ú An Ireland of Equals where everyone's rights are guaranteed.

A healthcare service providing equal access for everyone based on
need alone.

Housing as a right for all.

An education system that allows Ireland to reach its full

A properly planned Ireland with improved quality of life

An Ireland that opposes war and global exploitation and through a
policy of positive neutrality, works for international peace and

A strong economy that serves and protects our society - that
offers more prosperity and more equality.

"This is the type of Ireland we are committed to build and this
is the platform that we are looking for people to endorse on May

Sinn Fein top 20 priorities in Government

Complete a Green Paper on Irish Unity within one year,
identifying steps and measures to promote and assist a successful
transition to a United Ireland.

Invest all health funding in the public system and immediately
end tax breaks for private hospitals and the land gift scheme.

Provide full medical cards for all under the poverty line and all

Construct 70,000 new units by 2012 to accommodate social housing

Amend the Planning and Development Act (2002) to require that all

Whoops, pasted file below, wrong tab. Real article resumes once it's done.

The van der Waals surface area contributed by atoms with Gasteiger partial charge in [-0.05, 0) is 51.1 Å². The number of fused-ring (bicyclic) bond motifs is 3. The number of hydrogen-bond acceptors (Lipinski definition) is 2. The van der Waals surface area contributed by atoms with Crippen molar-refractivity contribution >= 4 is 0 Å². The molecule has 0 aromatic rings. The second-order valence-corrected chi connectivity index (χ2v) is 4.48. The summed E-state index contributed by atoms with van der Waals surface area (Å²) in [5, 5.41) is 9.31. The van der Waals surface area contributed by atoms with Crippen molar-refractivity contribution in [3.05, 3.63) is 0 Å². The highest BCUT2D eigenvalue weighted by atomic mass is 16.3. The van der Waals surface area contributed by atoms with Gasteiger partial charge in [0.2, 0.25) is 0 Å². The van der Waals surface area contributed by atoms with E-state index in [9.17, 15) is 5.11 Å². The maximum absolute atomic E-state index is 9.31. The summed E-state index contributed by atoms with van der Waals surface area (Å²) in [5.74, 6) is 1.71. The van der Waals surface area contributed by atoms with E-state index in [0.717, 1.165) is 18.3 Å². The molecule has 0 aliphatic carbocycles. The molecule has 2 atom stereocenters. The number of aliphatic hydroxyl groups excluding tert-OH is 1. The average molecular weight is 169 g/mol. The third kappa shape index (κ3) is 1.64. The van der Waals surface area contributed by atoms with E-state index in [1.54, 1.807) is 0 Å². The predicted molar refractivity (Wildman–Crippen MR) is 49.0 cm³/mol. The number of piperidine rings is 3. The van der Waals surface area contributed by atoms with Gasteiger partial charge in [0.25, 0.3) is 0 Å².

new developments must allocate 30% to social and affordable
housing, with at least 10% social and at least 10% affordable

Introduce a universal pre-school session of 3.5 hours per day,
five days a week for all children aged 3-5 years.

ú Immediately reduce all class sizes for children under 9 to a
maximum of 20 pupils and end the use of prefab buildings within
the lifetime of the next D il.

ú Improve support for start-up businesses including provision of
increased business advice, guidance and training plus dedicated
management development.

Establish a Department of Labour with a full Minister.

Keep those on or below the minimum wage out of the tax net, and
set the minimum wage at, at least of 60% of average industrial

Close all remaining legal loopholes that have allowed